Australia's own distinctive red soils could play a part in the formation of the stinking swathes of blue-green algae often shovelled off east coast beaches in summer.
A QUT team of scientists is taking an in-depth look at how iron, which gives our iron-rich soil its red colour, reaches water ... Read More
Researchers at the University of Illinois, Urbana-Champaign, have developed new water purification technology that uses visible, as opposed to ultra-violet, light, according to an article on technologyreview.com.
The light-activated catalyst utilizes sunlight or artificial light to provide qu... Read More
Most of us associate the bacteria E. coli with nasty stomach ailments. But a new study published in Nature magazine suggests E. coli can not just turn stomachs, but could potentially turn the wheels of your car, since a genetically engineered strain of the bacteria has produced clean, road-ready... Read More
A story by Thomas Maugh reports on a big step toward a vaccine for the chikungunya virus, which, as his article explains, is an emerging mosquito-borne virus that causes severe arthritis and has spread to 18 countries. Health experts are worried about its potential for further spread.
The nam... Read More
SV40 viruses use an amazing means of communication, in order to be able to penetrate into a cell: fats, whose structure must fit like a key in a lock.
Just like a ball, driven into the goal, causing the net to bulge out and wrap itself closely around the leather: This is how it appears when t... Read More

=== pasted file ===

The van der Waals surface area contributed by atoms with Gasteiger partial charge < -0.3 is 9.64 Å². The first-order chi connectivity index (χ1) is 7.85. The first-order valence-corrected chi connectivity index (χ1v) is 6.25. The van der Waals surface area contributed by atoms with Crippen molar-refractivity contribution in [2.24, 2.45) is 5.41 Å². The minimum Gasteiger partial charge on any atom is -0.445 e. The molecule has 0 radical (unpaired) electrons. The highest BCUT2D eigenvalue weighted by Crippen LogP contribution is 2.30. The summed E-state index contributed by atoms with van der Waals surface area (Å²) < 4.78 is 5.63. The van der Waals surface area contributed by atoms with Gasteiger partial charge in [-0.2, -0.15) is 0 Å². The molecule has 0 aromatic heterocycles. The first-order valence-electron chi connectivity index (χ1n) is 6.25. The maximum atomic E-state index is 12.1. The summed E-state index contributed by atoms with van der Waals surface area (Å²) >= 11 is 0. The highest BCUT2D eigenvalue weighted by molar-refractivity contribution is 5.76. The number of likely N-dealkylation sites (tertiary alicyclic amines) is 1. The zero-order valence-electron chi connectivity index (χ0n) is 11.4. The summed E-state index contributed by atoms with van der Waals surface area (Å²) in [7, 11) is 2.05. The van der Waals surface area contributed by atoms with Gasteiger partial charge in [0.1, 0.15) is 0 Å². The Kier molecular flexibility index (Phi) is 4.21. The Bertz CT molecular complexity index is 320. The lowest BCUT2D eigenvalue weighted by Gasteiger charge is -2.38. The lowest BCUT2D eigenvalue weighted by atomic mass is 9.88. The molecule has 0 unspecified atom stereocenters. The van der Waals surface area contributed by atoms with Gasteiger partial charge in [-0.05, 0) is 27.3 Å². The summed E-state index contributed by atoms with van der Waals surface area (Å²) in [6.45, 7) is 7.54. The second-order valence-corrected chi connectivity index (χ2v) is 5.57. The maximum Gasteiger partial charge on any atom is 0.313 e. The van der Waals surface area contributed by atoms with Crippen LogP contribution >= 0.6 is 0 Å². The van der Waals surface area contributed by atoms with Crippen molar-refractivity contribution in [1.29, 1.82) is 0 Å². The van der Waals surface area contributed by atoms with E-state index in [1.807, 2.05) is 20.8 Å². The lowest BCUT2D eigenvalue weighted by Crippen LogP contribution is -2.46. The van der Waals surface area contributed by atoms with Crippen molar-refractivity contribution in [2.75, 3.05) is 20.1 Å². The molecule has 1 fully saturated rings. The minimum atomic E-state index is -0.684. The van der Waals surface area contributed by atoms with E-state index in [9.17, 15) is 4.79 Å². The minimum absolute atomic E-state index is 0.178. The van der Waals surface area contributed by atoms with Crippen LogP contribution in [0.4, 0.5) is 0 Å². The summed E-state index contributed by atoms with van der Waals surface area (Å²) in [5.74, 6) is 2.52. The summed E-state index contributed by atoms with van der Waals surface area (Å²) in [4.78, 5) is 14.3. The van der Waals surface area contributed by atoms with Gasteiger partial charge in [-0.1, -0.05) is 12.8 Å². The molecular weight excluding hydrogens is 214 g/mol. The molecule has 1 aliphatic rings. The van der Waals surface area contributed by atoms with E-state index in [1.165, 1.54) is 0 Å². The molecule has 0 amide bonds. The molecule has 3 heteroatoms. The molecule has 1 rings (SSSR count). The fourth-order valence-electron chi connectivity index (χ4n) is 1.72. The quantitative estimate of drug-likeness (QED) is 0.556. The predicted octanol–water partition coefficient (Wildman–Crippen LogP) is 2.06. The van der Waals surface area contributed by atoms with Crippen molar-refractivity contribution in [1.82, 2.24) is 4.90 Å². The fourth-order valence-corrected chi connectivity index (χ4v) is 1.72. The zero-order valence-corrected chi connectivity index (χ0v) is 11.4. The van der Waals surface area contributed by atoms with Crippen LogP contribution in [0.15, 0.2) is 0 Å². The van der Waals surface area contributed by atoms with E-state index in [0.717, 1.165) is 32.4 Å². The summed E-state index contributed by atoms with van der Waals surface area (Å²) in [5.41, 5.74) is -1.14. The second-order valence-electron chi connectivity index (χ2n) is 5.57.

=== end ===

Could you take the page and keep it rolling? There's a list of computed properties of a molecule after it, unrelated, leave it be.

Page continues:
WHO welcomes the Bill & Melinda Gates Foundation pledge of US$ 10 billion over the next ten years to accelerate global vaccine efforts.
"The Gates Foundation’s commitment to vaccines is unprecedented, but needs to be matched by unprecedented action. It’s absolutely crucial that both governme... Read More
The tobacco in cigarettes hosts a bacterial bonanza — literally hundreds of different germs, including those responsible for many human illnesses, a new study finds.
“Nearly every paper that you pick up discussing the health effects of cigarettes starts out with something to the effect that s... Read More
Howard Hughes Medical Institute researchers and their colleagues at the Rockefeller University have developed a new method for growing human liver cells outside the body. Using the new cell culture system, scientists can now study hepatitis C virus in the lab over a period of weeks – which may ... Read More
One-third of samples of milk and dairy products analysed in various restaurants exceed the microbe contamination limits set by the European Union, according to a study carried out by researchers from the University of Valencia (UV). The experts advise against keeping milk in jugs and suggest tha... Read More
Tentacled monsters, pale skinny humanoids, shimmery beings of pure energy... When it comes to the question of what alien life forms might look like, we are free to let our imagination roam. The science-in-waiting of extraterrestrial anatomy has yet to acquire its first piece of data, so nobody k... Read More